Mark Zuckerberg’s congressional testimony or #Zuckerbowl, as it’s been affectionately named on Twitter, propelled into it’s second and final day yesterday. Zuckerberg received a more abrasive grilling from Congressional House leaders and he suggested follow ups at a much higher rate than he did yesterday. Congressional House leaders were hard pressed for information regarding Facebook’s user data misuse in the wake of Cambridge Analytica transgressions and they weren’t taking names.
This time around, Zuckerberg was more deflective in his responses and, on the other side of the chamber, the bipartisanship displayed during Tuesday’s hearing had all but dissipated. Early on, New Jersey representative Mr. Frank Pallone took a jab at the Republican party by saying,
“Republicans here in Congress continue to block or even repeal the few privacy protections we have. In this era of nonstop data breaches, last year Republicans eliminated existing privacy and data security protections at the FCC.”
Pallone admitted that his comments addressed towards the Republican party sounded critical and pessimistic but that he was frustrated over the lack of solutions forged in hearings. Pallone’s opening comments set an overall tone for the oncoming hearing that was less cordial and more combative.
About two hours into the hearing, Republicans had drifted off course and began to grill Zuckerberg and Facebook for supposedly suppressing conservative free speech. Zuckerberg found himself caught in the middle of two simultaneous hearings, one for the data breaches and another for conservative freedom of thought.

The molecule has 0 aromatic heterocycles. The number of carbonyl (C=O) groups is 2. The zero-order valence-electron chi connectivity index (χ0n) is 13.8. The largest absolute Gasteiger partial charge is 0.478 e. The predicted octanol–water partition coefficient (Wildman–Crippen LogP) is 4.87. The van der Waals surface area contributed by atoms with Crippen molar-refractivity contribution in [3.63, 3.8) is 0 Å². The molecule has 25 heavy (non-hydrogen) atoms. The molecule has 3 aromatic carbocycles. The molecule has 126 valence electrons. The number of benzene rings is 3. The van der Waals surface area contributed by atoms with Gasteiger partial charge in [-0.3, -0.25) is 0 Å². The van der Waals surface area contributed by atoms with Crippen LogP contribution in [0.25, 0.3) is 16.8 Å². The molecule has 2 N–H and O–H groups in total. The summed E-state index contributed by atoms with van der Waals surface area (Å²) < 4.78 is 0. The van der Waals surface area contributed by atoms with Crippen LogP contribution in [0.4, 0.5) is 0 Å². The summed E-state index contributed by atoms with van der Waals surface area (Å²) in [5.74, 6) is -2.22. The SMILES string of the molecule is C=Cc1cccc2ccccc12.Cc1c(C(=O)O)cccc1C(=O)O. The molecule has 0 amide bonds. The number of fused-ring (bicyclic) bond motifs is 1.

Naturally, the Facebook CEO struggled to stay on script as Republican congress leaders continued to accuse him of anti-conservative bias, particularly in relation to Diamond and Silk. Despite these divergences, including a particularly awkward grilling by Missouri Republican Billy Long (see below) Zuckerberg did reveal some interesting information regarding Cambridge Analytica and we have a clearer view of where Facebook may be headed in the wake of all these controversies.
“One thing that I think is important to understand overall is the sheer volume of content on Facebook makes it so no amount of people that we can hire will be enough to review all of the content. We need to rely on and build sophisticated AI tools that can help us flag certain content. We’re getting good in certain areas. Terrorist content for example, we now have AI systems that can identify and take down 99% of the Al Qaueda and ISIS related content in our system before a human even flags it to us. I think we need to do more of them.”
After a rough, and sometimes heated, ten hours of questioning, Zuckerbowl has officially come to an end. There may not be a clear winner but Zuckerberg has shown a strong willingness to cooperate with the government and congress leaders had a (mostly) cordial attitude towards his responses.
One concerning aspect of the hearing is that many congressmen and women demonstrated little knowledge on the way Facebook works. This could be a problem once regulatory discussions begin. Technology is evolving fast and if our congressional leaders want to impose regulations on Facebook, they need to be fluent in the world of social.
Zuckerberg did deflect in certain instances and he certainly has a lot of following up to do, but in general, we have a much clearer idea on how Facebook is planning to avoid future cases of data breaches.
Check out our recap of day one and share your thoughts in the comments below.
Do you think Facebook should be regulated?